Case studies of buyback programs from the University of Massachusetts Medical School in 2017 found that the typical participant is white (81 percent), male (74 percent), and over the age of 55 (59 percent). On average, those who participated in buybacks lived 19 miles from a city, in more suburban and rural areas, and had a median household income of just over $65,000.
Altheimer also says there are instances of guns being turned in by adults living with children who are worried about accidental shootings or suicides rather than street-level violence. Gun ownership can increase chances of suicide by eight times for men and 35 times for women.
Since its launch in 2013, the New York attorney general’s gun buyback program has recovered nearly 4,000 guns statewide, with over 700 coming from events held in Rochester. Of the total number, approximately 47 percent were handguns, 38 percent were rifles or shotguns, and 11 percent antique or broken firearms; only 3 percent were assault weapons.
The weapons recovered in buyback programs–like those seized in efforts such as the law enforcement surge undertaken by the 2021 Violence Prevention and Elimination Response (VIPER) Task Force–are statistically insignificant in the face of supply in the U.S., however.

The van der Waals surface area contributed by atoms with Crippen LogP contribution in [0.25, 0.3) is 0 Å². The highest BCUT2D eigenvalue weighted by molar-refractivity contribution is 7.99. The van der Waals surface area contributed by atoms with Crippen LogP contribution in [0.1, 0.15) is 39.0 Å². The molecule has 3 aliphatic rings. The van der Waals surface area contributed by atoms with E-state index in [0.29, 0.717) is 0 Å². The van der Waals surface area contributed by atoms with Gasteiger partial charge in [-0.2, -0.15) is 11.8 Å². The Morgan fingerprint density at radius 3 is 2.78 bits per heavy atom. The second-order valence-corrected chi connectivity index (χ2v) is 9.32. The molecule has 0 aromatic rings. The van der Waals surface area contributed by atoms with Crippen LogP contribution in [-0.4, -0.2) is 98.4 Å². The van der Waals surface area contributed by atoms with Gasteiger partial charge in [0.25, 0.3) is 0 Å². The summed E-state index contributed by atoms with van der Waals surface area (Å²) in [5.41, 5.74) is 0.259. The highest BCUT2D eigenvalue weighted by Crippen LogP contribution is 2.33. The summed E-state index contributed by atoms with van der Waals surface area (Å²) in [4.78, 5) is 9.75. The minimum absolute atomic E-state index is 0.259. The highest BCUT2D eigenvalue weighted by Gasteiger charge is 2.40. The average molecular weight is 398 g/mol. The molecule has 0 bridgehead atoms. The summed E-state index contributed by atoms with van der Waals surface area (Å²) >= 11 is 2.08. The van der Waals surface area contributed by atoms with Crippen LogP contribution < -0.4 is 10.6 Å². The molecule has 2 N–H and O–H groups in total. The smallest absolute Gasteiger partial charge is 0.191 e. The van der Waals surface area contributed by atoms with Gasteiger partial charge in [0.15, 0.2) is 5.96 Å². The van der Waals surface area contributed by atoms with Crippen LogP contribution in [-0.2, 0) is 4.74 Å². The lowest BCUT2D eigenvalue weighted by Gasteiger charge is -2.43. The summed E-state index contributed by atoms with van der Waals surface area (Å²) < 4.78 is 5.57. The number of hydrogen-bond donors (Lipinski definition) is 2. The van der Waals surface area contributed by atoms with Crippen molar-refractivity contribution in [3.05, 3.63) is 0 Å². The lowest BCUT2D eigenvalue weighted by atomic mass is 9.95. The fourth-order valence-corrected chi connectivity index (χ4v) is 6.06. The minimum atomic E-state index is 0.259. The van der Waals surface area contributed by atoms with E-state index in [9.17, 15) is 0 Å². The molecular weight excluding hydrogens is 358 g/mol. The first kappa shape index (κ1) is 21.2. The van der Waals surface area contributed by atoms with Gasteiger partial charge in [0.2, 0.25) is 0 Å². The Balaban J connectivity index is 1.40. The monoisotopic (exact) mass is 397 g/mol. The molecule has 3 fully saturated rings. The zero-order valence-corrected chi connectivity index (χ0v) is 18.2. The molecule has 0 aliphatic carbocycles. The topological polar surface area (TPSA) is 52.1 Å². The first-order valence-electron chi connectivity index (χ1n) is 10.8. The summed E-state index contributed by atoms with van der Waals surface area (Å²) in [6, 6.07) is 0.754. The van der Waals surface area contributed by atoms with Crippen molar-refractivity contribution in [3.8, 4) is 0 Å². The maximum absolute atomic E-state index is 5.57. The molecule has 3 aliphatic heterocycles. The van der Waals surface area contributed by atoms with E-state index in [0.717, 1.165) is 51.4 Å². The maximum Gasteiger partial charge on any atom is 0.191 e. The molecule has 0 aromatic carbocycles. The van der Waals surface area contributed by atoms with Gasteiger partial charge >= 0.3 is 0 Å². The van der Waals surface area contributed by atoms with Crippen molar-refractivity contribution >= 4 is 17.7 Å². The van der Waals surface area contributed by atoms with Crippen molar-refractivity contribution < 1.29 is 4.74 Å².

“In 1996, Australia had one of the most successful gun buybacks ever after a mass shooting. They had the political will and, quite frankly, less guns to buy back,” says Altheimer.
The Australian buyback program collected over 600,000 guns, representing 20 percent of privately owned firearms nationwide. As of 2015, for a nationwide U.S. program to achieve that same level of success, more than 77 million guns would need to be collected. That number would be higher now because sales of firearms have “exploded” during the pandemic, Altheimer adds.
A 2021 study from the National Bureau of Economic Research supports Altheimer’s view, concluding that buyback programs are not effective at preventing crime, at most reducing firearm-related crime by only 1.3 percent the year following a gun buyback program.